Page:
The close of 2020 is fast approaching, and many security professionals have experienced a wide swing in career highs and lows during this challenging year. Many shifts were obviously pandemic-related. Organizations were either forced to consider business realignment or utilized the upheaval to move in a direction that may have been already under consideration. Regardless of the circumstance, the result was a reduction in opportunities in the security profession for some, and career advancement for others.
In past articles, I have written about behaviors and style characteristics that tend not to be valued by organizations and that have proven often to be the underpinnings of why some security leaders fail in their roles. The counterbalance to that are leadership attributes and behaviors that are essential for success.
During your security career, it is highly likely at some point that you will come across someone in a leadership role whose personality and style characteristics create an environment that is toxic and stressful. If you are in the unfortunate position of working for that individual while you are seeking new career opportunities, it may be time to reflect on any early warning indicators you may have missed.
Security professionals who are considering the potential direction for their private sector career often overlook certain functional areas. While considered part of a security leader’s portfolio, many of these less obvious choices offer a broad diversity of challenges. One of these areas found in almost every industry sector is investigations.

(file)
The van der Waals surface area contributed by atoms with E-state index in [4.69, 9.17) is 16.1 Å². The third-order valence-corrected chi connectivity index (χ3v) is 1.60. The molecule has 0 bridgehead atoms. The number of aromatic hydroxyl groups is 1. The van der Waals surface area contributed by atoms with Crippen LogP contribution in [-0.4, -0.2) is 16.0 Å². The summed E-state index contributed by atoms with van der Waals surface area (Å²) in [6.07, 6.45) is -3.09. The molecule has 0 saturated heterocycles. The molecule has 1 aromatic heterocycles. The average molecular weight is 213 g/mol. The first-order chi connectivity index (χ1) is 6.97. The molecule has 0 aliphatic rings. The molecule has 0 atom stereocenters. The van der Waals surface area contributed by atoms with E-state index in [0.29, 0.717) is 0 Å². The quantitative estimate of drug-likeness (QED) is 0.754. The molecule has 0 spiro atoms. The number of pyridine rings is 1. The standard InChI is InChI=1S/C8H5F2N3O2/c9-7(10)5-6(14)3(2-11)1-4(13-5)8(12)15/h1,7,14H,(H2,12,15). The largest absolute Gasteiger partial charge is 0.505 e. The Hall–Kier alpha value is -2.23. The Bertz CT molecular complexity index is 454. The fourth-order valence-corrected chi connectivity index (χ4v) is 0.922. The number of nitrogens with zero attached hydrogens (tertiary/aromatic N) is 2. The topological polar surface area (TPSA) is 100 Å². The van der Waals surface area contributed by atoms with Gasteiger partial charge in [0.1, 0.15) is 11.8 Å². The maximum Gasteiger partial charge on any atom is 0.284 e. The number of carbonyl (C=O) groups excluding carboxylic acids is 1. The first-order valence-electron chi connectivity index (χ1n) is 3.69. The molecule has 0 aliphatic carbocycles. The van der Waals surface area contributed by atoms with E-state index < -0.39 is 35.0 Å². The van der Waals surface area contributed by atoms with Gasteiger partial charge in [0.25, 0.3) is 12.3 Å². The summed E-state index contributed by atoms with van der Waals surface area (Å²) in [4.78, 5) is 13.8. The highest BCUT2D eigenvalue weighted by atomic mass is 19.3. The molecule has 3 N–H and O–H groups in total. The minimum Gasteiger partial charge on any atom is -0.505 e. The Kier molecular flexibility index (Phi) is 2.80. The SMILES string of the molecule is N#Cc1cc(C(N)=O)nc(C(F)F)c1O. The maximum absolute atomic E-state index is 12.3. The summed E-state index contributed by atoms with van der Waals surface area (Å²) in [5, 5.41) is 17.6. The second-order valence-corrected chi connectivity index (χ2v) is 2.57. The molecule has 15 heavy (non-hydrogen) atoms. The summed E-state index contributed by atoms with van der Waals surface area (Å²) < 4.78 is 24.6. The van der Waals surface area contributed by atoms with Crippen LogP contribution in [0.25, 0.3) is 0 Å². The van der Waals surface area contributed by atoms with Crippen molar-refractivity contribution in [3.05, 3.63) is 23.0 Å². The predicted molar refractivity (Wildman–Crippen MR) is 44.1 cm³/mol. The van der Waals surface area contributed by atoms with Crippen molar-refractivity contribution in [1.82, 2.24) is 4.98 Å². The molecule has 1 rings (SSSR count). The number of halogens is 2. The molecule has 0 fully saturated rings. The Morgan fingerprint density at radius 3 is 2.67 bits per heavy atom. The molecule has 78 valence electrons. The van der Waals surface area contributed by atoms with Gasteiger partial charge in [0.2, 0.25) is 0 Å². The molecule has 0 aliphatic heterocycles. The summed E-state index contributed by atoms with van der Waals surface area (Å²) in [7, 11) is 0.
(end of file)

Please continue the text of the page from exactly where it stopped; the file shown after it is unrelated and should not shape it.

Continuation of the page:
When I speak with candidates who are either leaving government roles or actively looking for a new role, I am often asked what programs or courses related to cybersecurity they could take to improve their marketability.
Global lockdowns, travel restrictions, expansion of remote working arrangements and numerous cancellations of professional programs and events we are now experiencing will have a profound impact on the opportunity to develop your security career through networking.
The current circumstances we find ourselves in can offer you an opportunity to develop a strategy designed to position yourself for a security career realignment. This planning will enable you to aggressively seek other career options.
This month, Security magazine brings you the 2020 Guarding Report - a look at the ebbs and flows security officers and guarding companies have weathered in 2020, including protests, riots, the election, a pandemic and much more. Industry experts discuss access management and security challenges during COVID-19, GSOC complacency, the cybersecurity gap, end-of-year security career reflections and more!